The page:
I sparked an interesting conversation at work today. Actually, my sandals did. Apparently I'm brimming with disrespect. That's what my sandals said anyways. Or to be more to the point, that's what I was told my sandals were saying. I didn't hear them say anything.
Actually it wasn't much of a conversation. Mostly I just listened to my collegue's opinions on the subject without offering mine. I had them. I disagreed with a lot of what he said, but I couldn't really formulate them at the time. So, I decided to see if I can get my thoughts on the subject organized. Writing is another way to think out loud.
The gist of the other guy's reasoning was basically this: How you dress is a matter of respect. He then seemed (I say seemed, because I don't want to falsly attribute anything to him) to lament the decay of formality in society in general, stating that we don't dress for church, the ballet, opera, or work with as much panache as we used to. This, to him, was a bad thing.
Two qustions come to my mind regarding this line of thought. First, does the way I dress necessarily reflect my feelings towards my employeer or collegues, or the performers at an opera or ballet? Second, is it necessarily a bad thing that people are (in general) dressing more casually than ten or fifteen (or twenty or fifty) years ago?
I played the trumpet in school, grades 7 through 12. That's a total of six years. I generally sat either first, second or third chair, even where there were those a year my senior playing in the same group. I would say that I have a fairly decent understanding of what it takes to become an excellent musician. When I go to a concert, be it American Idols Live or the local symphony, I feel as though I have a basic appreciation of what it takes for a person to be able to perform to a high standard. And I respect that kind of dedication and talent. Likewise, I understand the amount of work it takes my co-workers to do a good job.
Exactly what is it then that I show my respect for when I wear the corporate uniform? Seems like a bit of empty-headed flag saluting, which to me is rather orwellian.
I respect good work. My personal choice of footwear doesn't change that fact. It is egocentric for a person to beleive that my feelings of respect wear a 3 peice suit just because his do.
But shouldn't I, understanding that it's 'normal' to wear what others expect, get in line and not rock the boat? At the risk of sounding like my three year old nephew, why? Sounds like voluntarily joinging the Borg: "We shall add your social distinctiveness to our own.' Honestly, what benefit does my employeer get from seeing me dress a certain way? Requiring certain employee dress displays more concern for the image of the company than any regard for the individual employee's personal preferences. Why should I sacrifice my preferences to those of the company. As far as I know, I've only sold them 40 hours of my time per week (more on this to come), not my personality.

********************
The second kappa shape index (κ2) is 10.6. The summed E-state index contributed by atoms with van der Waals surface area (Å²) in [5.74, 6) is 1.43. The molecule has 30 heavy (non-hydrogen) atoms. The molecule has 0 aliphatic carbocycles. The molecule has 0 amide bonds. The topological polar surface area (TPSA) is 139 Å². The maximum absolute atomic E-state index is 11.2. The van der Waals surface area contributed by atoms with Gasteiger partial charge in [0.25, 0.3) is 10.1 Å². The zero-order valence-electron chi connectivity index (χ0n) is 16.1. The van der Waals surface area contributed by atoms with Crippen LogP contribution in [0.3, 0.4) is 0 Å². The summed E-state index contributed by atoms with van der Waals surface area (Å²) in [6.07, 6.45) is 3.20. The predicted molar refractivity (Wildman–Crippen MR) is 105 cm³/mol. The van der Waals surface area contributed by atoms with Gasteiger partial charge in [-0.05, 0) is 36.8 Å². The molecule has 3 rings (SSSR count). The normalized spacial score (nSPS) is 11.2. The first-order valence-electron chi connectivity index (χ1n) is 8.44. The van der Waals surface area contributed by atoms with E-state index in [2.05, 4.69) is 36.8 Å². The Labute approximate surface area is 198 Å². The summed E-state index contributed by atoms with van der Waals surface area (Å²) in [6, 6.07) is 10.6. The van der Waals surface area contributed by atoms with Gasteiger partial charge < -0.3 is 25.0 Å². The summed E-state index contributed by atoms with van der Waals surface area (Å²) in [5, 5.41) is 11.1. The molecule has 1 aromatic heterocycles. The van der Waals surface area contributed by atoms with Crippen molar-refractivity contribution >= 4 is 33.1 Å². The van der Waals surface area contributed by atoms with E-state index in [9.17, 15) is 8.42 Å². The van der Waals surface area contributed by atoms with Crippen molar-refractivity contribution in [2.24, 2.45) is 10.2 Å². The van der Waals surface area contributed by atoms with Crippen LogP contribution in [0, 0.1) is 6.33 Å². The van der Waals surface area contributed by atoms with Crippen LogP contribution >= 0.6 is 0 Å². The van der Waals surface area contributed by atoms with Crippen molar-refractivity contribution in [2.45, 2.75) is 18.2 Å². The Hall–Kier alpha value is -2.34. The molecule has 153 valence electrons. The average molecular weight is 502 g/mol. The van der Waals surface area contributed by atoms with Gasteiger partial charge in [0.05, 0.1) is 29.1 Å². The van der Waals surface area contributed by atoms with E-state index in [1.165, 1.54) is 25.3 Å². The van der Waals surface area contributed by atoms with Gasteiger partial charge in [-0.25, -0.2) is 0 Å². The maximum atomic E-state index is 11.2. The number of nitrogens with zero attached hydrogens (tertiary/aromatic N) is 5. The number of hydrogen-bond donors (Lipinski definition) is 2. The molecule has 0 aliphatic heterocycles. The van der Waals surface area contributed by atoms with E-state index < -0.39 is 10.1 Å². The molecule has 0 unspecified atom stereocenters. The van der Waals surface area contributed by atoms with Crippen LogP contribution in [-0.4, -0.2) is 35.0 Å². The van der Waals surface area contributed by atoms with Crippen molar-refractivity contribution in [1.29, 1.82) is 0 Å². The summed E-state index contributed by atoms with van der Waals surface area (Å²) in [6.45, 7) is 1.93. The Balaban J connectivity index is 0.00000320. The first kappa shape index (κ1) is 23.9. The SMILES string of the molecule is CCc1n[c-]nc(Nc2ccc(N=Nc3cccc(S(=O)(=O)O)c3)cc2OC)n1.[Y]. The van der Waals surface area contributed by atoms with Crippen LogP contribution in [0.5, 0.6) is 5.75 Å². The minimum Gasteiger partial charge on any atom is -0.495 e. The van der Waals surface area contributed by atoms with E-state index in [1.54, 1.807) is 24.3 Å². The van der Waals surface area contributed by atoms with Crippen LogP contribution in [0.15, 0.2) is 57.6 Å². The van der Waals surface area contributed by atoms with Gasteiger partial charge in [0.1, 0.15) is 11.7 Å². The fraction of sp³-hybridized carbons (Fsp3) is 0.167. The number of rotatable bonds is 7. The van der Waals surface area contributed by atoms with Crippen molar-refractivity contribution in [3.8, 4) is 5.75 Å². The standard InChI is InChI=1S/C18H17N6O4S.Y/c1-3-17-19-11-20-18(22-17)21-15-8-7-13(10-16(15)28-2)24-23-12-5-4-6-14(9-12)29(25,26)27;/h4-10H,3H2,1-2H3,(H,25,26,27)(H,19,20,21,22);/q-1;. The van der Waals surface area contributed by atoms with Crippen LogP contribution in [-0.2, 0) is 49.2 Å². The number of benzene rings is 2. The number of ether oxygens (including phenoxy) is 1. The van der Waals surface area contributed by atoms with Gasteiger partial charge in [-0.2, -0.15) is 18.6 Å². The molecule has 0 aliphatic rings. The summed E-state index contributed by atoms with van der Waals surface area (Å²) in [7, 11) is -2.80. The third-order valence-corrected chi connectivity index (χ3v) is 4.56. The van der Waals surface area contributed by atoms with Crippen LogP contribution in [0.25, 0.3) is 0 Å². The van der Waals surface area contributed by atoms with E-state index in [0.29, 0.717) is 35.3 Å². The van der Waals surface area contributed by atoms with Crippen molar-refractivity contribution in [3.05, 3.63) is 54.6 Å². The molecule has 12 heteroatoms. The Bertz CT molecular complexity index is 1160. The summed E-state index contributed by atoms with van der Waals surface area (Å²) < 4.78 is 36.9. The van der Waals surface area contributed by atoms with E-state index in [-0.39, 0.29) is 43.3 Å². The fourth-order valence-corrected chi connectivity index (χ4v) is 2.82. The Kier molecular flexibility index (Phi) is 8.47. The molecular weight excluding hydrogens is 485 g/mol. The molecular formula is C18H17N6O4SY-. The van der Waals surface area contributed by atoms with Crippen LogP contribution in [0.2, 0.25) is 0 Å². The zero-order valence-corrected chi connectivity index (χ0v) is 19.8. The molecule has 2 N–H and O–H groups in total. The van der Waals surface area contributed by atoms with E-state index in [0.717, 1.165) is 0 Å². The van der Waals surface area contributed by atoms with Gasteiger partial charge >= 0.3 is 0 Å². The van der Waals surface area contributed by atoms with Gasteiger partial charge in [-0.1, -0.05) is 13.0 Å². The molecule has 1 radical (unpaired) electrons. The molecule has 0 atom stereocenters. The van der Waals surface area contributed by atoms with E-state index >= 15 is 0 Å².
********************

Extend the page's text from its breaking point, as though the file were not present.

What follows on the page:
I suppose it can be documented, that as a whole, we are dressing more casually than generations past, though quantifing 'casual' for the purposes of comparison would turn out to be a fruitless exercise. For the sake of argument it should to suffice to say that back in the day, people dressed more formally. The question again: is this bad?
Though the evidence isn't empirical, it can safely be said that every generation is looked upon by previous generations as having worse [insert value] than 'we did.' Everone can recall some old-timer who fondly reminices about 'the good ol' days while simultaneously lamenting the state of things today. Regarding clothing, it used to be that the accepted mode of dress for men to wear at the opera was a tuxedo. Later it was a suit, and admittedly less formal bit of apparel. Now you'll see all sorts of clothes at the opera house? Who is right, the current generation or the suits? And if the suits were right, where did the tuxedo generation go wrong?
Obviously it is hard to come to a definitive conclusion regarding the 'right' thing to wear, given that the 'right' thing to wear has differed over the course of time. And the institution that requires people to wear what is currently 'right' is the equiviant of the teenager who begs his parents to buy him the latest in fasion. My parents surely didn't buy me that $120 pair of jeans simply because that was what everyone else was wearing. Why do companies (or society in general) ask adults to do the same thing?